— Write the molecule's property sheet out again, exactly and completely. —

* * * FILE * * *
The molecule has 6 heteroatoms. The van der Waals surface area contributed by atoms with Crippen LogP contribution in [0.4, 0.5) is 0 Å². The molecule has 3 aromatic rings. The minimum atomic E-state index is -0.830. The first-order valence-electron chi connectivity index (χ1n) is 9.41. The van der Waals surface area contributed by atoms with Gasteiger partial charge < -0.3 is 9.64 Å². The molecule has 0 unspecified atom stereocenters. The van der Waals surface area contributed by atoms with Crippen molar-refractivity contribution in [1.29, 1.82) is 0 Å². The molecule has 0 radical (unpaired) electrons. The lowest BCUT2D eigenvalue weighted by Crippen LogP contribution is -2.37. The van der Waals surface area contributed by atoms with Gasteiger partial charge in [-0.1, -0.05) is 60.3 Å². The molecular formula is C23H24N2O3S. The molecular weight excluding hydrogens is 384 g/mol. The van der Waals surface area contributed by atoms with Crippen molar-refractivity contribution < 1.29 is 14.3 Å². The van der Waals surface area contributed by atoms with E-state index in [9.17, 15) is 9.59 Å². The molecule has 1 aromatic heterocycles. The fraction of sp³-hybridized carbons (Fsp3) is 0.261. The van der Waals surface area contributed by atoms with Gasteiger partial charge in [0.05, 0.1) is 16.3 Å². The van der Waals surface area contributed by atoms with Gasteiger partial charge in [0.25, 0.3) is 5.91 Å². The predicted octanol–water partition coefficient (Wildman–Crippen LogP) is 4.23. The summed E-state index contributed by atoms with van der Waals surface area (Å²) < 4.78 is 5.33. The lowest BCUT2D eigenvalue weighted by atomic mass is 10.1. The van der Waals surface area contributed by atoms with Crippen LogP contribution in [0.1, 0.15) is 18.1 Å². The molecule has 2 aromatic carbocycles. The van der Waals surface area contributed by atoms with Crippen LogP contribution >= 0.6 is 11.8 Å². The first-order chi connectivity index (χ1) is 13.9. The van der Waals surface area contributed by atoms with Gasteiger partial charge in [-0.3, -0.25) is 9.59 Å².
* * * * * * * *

The molecule has 6 heteroatoms. The van der Waals surface area contributed by atoms with Crippen LogP contribution in [0.4, 0.5) is 0 Å². The molecule has 3 aromatic rings. The minimum atomic E-state index is -0.830. The first-order valence-electron chi connectivity index (χ1n) is 9.41. The van der Waals surface area contributed by atoms with Gasteiger partial charge < -0.3 is 9.64 Å². The molecule has 0 unspecified atom stereocenters. The van der Waals surface area contributed by atoms with Crippen molar-refractivity contribution in [1.29, 1.82) is 0 Å². The molecule has 0 radical (unpaired) electrons. The lowest BCUT2D eigenvalue weighted by Crippen LogP contribution is -2.37. The van der Waals surface area contributed by atoms with Gasteiger partial charge in [-0.1, -0.05) is 60.3 Å². The molecular formula is C23H24N2O3S. The molecular weight excluding hydrogens is 384 g/mol. The van der Waals surface area contributed by atoms with Crippen molar-refractivity contribution < 1.29 is 14.3 Å². The van der Waals surface area contributed by atoms with E-state index in [9.17, 15) is 9.59 Å². The molecule has 1 aromatic heterocycles. The fraction of sp³-hybridized carbons (Fsp3) is 0.261. The van der Waals surface area contributed by atoms with Gasteiger partial charge in [0.05, 0.1) is 16.3 Å². The van der Waals surface area contributed by atoms with Gasteiger partial charge in [0.25, 0.3) is 5.91 Å². The predicted octanol–water partition coefficient (Wildman–Crippen LogP) is 4.23. The summed E-state index contributed by atoms with van der Waals surface area (Å²) < 4.78 is 5.33. The lowest BCUT2D eigenvalue weighted by atomic mass is 10.1. The van der Waals surface area contributed by atoms with Crippen LogP contribution in [0.1, 0.15) is 18.1 Å². The molecule has 2 aromatic carbocycles. The van der Waals surface area contributed by atoms with Crippen LogP contribution >= 0.6 is 11.8 Å². The first-order chi connectivity index (χ1) is 13.9. The van der Waals surface area contributed by atoms with Gasteiger partial charge in [-0.3, -0.25) is 9.59 Å².